BRASILIA (Reuters) - A Brazilian congressional ethics committee decided on Monday to investigate whether lower house speaker Eduardo Cunha lied in a corruption hearing about Swiss bank accounts that prosecutors say he controls.
The probe threatens the political career of Cunha, the sole member of Congress with authority to take up impeachment requests filed against President Dilma Rousseff.
Cunha has leveraged his power over potential impeachment proceedings to neutralize Rousseff’s Workers’ Party on the 21-member committee, whose investigation could drag on until April.
Congressman Fausto Pinato of the Evangelical Christian PRB party, who is in charge of the case, said there were grounds to investigate a breach of conduct by Cunha, including evidence provided by Switzerland of accounts held by the speaker and his wife at the Julius Baer bank.
Prosecutors accused Cunha of receiving a $5 million kickback in the graft scheme uncovered at state-run oil company Petroleo Brasileiro SA. But Cunha in March told a congressional commission looking into the scandal that he had no bank accounts abroad.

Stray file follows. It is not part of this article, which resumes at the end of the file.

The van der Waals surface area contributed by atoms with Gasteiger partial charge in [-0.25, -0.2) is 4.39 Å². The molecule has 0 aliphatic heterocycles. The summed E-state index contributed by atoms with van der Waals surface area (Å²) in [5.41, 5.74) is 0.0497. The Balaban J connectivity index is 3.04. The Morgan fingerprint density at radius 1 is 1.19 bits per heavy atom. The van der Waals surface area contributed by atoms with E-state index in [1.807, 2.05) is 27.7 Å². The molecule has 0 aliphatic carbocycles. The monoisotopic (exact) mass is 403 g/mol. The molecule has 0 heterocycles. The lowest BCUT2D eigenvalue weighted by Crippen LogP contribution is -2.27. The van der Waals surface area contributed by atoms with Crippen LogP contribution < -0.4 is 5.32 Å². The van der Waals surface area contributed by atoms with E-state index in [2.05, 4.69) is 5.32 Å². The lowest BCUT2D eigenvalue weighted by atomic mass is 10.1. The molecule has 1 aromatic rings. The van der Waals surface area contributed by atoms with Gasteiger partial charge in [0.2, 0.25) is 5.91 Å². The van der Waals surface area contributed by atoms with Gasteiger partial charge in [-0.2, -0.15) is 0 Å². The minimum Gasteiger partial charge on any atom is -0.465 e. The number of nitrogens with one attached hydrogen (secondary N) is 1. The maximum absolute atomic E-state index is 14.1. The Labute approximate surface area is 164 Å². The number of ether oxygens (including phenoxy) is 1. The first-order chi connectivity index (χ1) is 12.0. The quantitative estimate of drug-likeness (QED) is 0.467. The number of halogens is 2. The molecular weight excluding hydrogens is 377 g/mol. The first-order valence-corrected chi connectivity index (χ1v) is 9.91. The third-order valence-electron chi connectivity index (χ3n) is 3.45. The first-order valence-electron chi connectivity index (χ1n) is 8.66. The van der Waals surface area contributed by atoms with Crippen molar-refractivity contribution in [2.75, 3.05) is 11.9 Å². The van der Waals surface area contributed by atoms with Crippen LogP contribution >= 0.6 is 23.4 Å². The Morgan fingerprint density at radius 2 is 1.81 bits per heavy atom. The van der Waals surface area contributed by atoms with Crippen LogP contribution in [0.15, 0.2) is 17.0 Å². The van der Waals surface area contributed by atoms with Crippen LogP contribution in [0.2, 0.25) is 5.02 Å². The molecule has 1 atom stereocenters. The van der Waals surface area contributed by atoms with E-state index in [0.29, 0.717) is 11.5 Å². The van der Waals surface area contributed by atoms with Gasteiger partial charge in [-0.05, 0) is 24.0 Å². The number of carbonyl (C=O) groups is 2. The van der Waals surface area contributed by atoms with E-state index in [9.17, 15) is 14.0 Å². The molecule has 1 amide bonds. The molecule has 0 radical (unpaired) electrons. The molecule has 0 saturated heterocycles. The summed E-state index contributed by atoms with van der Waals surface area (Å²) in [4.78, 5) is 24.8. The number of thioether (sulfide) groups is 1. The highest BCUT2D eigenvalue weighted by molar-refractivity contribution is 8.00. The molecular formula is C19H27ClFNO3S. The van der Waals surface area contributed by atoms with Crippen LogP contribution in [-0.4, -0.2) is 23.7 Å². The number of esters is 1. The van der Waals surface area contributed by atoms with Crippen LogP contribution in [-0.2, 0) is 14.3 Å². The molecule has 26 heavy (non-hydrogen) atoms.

Cunha, who is third in the line of presidential succession, maintains he never lied, although he has not explained the existence of the accounts or lavish credit card expenditures detailed by Swiss authorities to their Brazilian counterparts. His lawyers said they would present his defense to the ethics committee on Tuesday.
The ouster of Cunha, who has obstructed Rousseff’s legislative agenda since corruption charges were leveled at him, could improve the president’s chances of survival. Her popularity has sunk to single digits due to a severe recession and the corruption scandal engulfing Petrobras.
As evidence mounted against him, Cunha has lost control of the house and sway over his centrist PMDB party, the largest in Rousseff’s coalition, which is expected to distance itself from her at a party Congress on Tuesday.
The main opposition PSDB party, which had avoided criticizing Cunha over the bank accounts in the hope that he would start the impeachment of Rousseff, last week announced it would seek his removal.
Workers’ Party congressmen were instructed by party chief and former president Luiz Inacio Lula da Silva to avoid antagonizing Cunha to save Rousseff from impeachment, according to the Brasilia-based political consultancy Arko Advice.
But when push comes to shove in a final vote on Cunha’s fate on the house floor, the Workers’ Party will vote en masse against the speaker, Arko Advice said in a note to clients.
Reporting by Leonardo Goy and Anthony Boadle; Editing by Bernadette Baum and Andrew Hay